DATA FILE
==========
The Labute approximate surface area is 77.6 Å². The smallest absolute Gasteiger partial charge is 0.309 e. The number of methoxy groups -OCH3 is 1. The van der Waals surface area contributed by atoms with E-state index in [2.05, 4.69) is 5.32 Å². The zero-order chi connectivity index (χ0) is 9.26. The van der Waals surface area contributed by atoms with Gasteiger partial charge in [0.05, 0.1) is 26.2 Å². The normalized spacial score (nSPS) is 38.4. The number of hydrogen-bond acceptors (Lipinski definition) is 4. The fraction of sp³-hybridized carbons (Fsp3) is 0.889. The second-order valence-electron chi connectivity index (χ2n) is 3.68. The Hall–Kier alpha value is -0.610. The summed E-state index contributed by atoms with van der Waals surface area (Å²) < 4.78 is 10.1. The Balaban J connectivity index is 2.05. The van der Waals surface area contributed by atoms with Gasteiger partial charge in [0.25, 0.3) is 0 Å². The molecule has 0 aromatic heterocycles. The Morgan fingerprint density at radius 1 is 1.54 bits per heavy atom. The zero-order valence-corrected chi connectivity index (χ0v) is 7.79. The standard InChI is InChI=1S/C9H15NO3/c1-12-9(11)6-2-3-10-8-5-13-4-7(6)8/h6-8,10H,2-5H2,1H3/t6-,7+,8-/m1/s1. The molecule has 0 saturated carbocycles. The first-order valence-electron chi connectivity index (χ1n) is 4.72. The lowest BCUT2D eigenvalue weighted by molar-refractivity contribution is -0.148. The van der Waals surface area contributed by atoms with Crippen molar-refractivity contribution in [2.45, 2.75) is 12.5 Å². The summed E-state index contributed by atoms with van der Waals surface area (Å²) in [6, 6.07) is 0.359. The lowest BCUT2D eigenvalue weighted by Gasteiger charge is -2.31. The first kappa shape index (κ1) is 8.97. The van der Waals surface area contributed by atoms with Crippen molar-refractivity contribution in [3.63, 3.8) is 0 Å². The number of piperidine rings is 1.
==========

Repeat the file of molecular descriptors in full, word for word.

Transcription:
The Labute approximate surface area is 77.6 Å². The smallest absolute Gasteiger partial charge is 0.309 e. The number of methoxy groups -OCH3 is 1. The van der Waals surface area contributed by atoms with E-state index in [2.05, 4.69) is 5.32 Å². The zero-order chi connectivity index (χ0) is 9.26. The van der Waals surface area contributed by atoms with Gasteiger partial charge in [0.05, 0.1) is 26.2 Å². The normalized spacial score (nSPS) is 38.4. The number of hydrogen-bond acceptors (Lipinski definition) is 4. The fraction of sp³-hybridized carbons (Fsp3) is 0.889. The second-order valence-electron chi connectivity index (χ2n) is 3.68. The Hall–Kier alpha value is -0.610. The summed E-state index contributed by atoms with van der Waals surface area (Å²) < 4.78 is 10.1. The Balaban J connectivity index is 2.05. The van der Waals surface area contributed by atoms with Gasteiger partial charge in [0.25, 0.3) is 0 Å². The molecule has 0 aromatic heterocycles. The Morgan fingerprint density at radius 1 is 1.54 bits per heavy atom. The zero-order valence-corrected chi connectivity index (χ0v) is 7.79. The standard InChI is InChI=1S/C9H15NO3/c1-12-9(11)6-2-3-10-8-5-13-4-7(6)8/h6-8,10H,2-5H2,1H3/t6-,7+,8-/m1/s1. The molecule has 0 saturated carbocycles. The first-order valence-electron chi connectivity index (χ1n) is 4.72. The lowest BCUT2D eigenvalue weighted by molar-refractivity contribution is -0.148. The van der Waals surface area contributed by atoms with Crippen molar-refractivity contribution in [2.45, 2.75) is 12.5 Å². The summed E-state index contributed by atoms with van der Waals surface area (Å²) in [6, 6.07) is 0.359. The lowest BCUT2D eigenvalue weighted by Gasteiger charge is -2.31. The first kappa shape index (κ1) is 8.97. The van der Waals surface area contributed by atoms with Crippen molar-refractivity contribution in [3.63, 3.8) is 0 Å². The number of piperidine rings is 1.